- The Washington Times - Thursday, December 21, 2006

The historic Bloody Point Bar Lighthouse in the Chesapeake Bay has been sold.

After an extended auction, Michael Gabriel, a lawyer from Nevada, is the proud owner of the 124-year-old lighthouse, for which he bid $100,000. The lighthouse is off the southern shore of Kent Island, Md.

Mr. Gabriel, in an interview Tuesday with The Washington Times, likened his reason for purchasing the lighthouse to the reason why people climb Mount Everest.

“Because it’s there,” Mr. Gabriel, 53, said from his home in Carson City, Nev.

He also said he wanted to ensure that the lighthouse, which has a burnt-red cast-iron shell and is slightly tilted, is properly restored. “It didn’t look like it was going to be bought by anyone who was going to restore it,” he said.

The auction, run online by the U.S. General Services Administration, opened Aug. 22, and the first bid was placed almost a month later at $5,000.

As the auction approached its Nov. 29 deadline, bidding substantially increased and had reached $50,000 by the end of the day, with more bids coming in.

The GSA decided to extend the auction until no more bids were received.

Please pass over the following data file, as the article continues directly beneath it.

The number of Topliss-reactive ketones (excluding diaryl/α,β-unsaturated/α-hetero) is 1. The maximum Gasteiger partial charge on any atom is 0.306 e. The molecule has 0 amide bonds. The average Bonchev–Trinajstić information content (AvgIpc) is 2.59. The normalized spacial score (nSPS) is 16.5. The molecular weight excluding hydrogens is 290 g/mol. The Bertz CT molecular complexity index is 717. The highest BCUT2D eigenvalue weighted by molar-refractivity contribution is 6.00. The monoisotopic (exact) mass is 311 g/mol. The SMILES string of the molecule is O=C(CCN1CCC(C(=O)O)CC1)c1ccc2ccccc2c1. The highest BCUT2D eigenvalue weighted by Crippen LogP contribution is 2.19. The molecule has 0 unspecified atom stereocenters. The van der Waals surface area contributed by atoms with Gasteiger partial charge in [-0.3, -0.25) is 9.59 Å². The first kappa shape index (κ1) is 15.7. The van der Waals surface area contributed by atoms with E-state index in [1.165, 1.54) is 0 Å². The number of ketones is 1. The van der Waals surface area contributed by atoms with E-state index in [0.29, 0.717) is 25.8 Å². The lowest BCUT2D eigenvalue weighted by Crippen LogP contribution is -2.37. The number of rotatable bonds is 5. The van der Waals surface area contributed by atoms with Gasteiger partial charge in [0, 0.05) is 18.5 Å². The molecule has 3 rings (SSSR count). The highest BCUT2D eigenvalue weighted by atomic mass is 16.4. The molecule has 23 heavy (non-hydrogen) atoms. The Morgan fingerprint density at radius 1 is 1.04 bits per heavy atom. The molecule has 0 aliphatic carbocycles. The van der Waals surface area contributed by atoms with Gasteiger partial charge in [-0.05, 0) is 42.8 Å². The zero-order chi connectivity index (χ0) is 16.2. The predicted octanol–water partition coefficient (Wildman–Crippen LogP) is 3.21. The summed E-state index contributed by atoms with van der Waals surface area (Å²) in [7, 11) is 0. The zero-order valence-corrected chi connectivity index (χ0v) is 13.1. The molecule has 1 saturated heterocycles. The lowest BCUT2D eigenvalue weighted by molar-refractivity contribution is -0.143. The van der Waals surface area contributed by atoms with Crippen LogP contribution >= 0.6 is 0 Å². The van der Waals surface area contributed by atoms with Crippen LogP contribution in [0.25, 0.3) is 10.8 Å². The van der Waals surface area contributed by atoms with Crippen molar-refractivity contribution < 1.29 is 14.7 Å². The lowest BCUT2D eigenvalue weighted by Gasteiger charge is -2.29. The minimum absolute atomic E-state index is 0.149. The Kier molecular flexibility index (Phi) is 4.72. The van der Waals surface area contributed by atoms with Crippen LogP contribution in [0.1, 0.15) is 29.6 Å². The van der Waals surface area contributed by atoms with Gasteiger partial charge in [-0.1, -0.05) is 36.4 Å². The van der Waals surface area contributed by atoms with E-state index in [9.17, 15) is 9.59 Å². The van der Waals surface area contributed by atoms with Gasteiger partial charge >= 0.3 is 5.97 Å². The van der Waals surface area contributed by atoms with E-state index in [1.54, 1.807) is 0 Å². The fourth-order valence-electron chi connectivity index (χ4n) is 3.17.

The last day of the auction was Dec. 7.

Gary Mote, a public-affairs officer for GSA, said the lighthouse went for a relatively cheap price. Old lighthouses often are sold and restored to replicate living quarters for operators.

The minimum $5,000 bidding increments for the Bloody Point lighthouse were set low because the structure was gutted in 1960 after an electrical fire.

Mr. Gabriel said he saw that as a plus, reasoning that before restoration began it would have to be gutted anyway.

“This way, it’s all ready to go,” he said.

Mr. Gabriel said he came across the Bloody Point Bar Lighthouse after bidding unsuccessfully on another lighthouse in Rhode Island.

He said that his purchase might be “a quirky little thing,” and that his friends don’t believe him when he tells them about it.

“I have a bit of an eccentric bent,” he said.

Mr. Gabriel has yet to see the lighthouse, but he plans to start the restoration process at the end of next year.

Restoration could cost as much as $200,000, he said.

One of his first tasks, Mr. Gabriel said, will be the addition of a dock. After that, he said he hopes to enlist professional designers to get the lighthouse to resemble its original structure, including the small kitchen and bathroom that used to be there for its operators.

Mr. Gabriel said he must get approval from the Federal Aviation Administration before beginning any construction.

He also said he doesn’t own the entire structure. The U.S. Coast Guard owns the light tower, which still aids navigation on the Bay.

The functionality of the lighthouse is Mr. Gabriel’s favorite part.

“I like the fact that the light is still there because it gives it character,” he said. “If it didn’t have a light, I’d get one.”

The lighthouse, which marks the Bloody Point Bar and the entrance to Eastern Bay, has aided maritime transportation on the Bay since its completion in 1882.

After restoration, Mr. Gabriel might donate the lighthouse to a nonprofit organization. He said a Baptist church nearby has already called him to say it is interested in having it.

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